Links 26 July 2012

Global Macro:

  • Former UBS chief doubts criminal intent over Libor (Reuters)
  • Libor design flawed says Geithner (BBC News)
  • Since 2012 Is 2011, What Comes Next Is Not Pretty…(Zero Hedge)

North America:



  •  China May Refrain From More Easing, IMF Official Says (Zero Hedge)


  • RBA has room to cut rates (AFR)
  • Economy in great shape but vigilance required (AFR)
  • Inflation slowdown not enough for rate cute (AFR)
  • FTA can’t be relaxed for China, says Emerson (AFR)
  • Fears about over-density on the rise (The Age)
  • Aus governmen’s borrowing costs cheapest in a century (The Age)
  • States at war over GST overhaul (The Australian)


  1. The U.S. Debt Load: Big and Cheap (Wall Street Journal)

    It is extraordinary that the writer thinks the debt is OK because it is so cheap. It’s been made cheap BECAUSE you have so much of it! Then because it is cheap you get a whole lot more of it! At the same time you get less and less savings. Round and round in a downward spiral.
    It all works while the world is willing to send goods and resources to the US in exchange for bits of paper. As the interest rates trend to zero that paper becomes more and more worthless. Slowly the world is waking up to the fact. It all works until it doesn’t.

  2. From The Cupboard story today, re Labor burying Treasury costings of Greens policies:

    “I don’t think that taxpayers should fund the costing of policies of a political party absent the public being able to see those costings,” Mr Fitzgibbon told The Australian. “If the taxpayer is funding the costings of minor parties, they should be able to access the results.”

    Yet another example of the despicable double standards of our political class.

    Perhaps Fitzgibbon would also like put on record a statement of his support for releasing all the assumptions underpinning Treasury’s projections for the MRRT, which have been withheld from public scrutiny citing “commercial in confidence”?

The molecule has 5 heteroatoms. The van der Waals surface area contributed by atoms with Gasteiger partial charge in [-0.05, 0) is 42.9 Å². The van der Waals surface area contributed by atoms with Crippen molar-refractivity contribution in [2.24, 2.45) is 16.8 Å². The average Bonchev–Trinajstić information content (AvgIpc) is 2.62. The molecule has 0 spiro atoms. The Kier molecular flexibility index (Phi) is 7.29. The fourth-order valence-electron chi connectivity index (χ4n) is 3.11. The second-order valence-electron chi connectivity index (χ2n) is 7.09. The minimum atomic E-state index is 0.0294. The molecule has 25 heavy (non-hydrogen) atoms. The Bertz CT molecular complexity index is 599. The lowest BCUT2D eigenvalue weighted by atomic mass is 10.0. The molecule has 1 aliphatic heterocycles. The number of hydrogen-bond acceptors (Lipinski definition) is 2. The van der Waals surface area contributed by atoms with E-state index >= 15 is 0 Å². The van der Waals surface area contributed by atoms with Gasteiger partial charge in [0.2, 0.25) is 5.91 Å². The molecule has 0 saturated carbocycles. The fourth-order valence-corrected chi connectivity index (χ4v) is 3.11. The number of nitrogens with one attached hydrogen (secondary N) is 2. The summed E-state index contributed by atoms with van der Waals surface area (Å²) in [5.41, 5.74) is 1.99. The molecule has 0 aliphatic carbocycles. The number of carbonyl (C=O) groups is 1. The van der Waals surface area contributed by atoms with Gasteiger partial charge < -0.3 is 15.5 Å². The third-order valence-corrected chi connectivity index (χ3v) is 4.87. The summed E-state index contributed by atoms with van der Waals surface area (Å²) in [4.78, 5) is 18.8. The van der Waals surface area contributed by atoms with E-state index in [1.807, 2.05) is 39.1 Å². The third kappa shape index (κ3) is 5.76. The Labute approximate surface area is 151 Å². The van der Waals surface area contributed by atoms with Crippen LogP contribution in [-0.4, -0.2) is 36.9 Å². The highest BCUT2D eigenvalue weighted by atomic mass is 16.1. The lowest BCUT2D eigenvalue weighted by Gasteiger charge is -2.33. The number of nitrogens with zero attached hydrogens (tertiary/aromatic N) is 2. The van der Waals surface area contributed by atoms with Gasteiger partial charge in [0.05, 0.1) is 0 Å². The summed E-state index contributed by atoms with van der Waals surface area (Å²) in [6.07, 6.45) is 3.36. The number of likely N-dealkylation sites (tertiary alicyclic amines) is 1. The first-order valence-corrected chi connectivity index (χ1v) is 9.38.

Thought not.

    The Big 3 foreign-owned mining companies who designed the MRRT 2.0 would not be happy about that.

  3. “Universities must adopt the campaign tactics of the mining industry if they are to have any chance against oppressive government regulation and fee structures”

    Good enough for the miners, good enough for the uni’s. Nicew to see they’ve learned to challenge oppressive government from a real world example!

    The media next. 🙂

    • They’d be far better off learning how to cut their admin costs and focus on frontline earners…. I don’t hold much hope…

      • Who are the frontline earners in a Uni?

        A friend is Prof of XXX at Uxx, overseer of a keenly contested degree. The Prof earns less than most in the resources sector (some of which are friends and rels I have had the opportunity to assist, but in my view, often too young for such salaries), burdened by admin paperwork, demands of paper presentation, ‘showing the face’ (he has a family and personal interests) and the shock that came to him only a couple of years back – that Uxx was a business and he a mere cog in the wheel.

        Uni’s now need to service a wide deli of degrees, many of which are of dubious quality – stretching finite resources too far IMO. Get back to basics.

        • The frontline earners are those that publish and generate research income. They are also typically the best teachers.

          The proliferation of coordinators, facilitators, marketers, managers, executive managers, etc is an unbelievable burden as it reflects directly on the admin load imposed on the frontline earners like your mate. Can you imagine having to fill in a form to tell the Graduate Office that a PhD student has returned from holidays? Please.

          I disagree about the business comment – they may think they run a business, but it’s no business model I’ve ever seen before.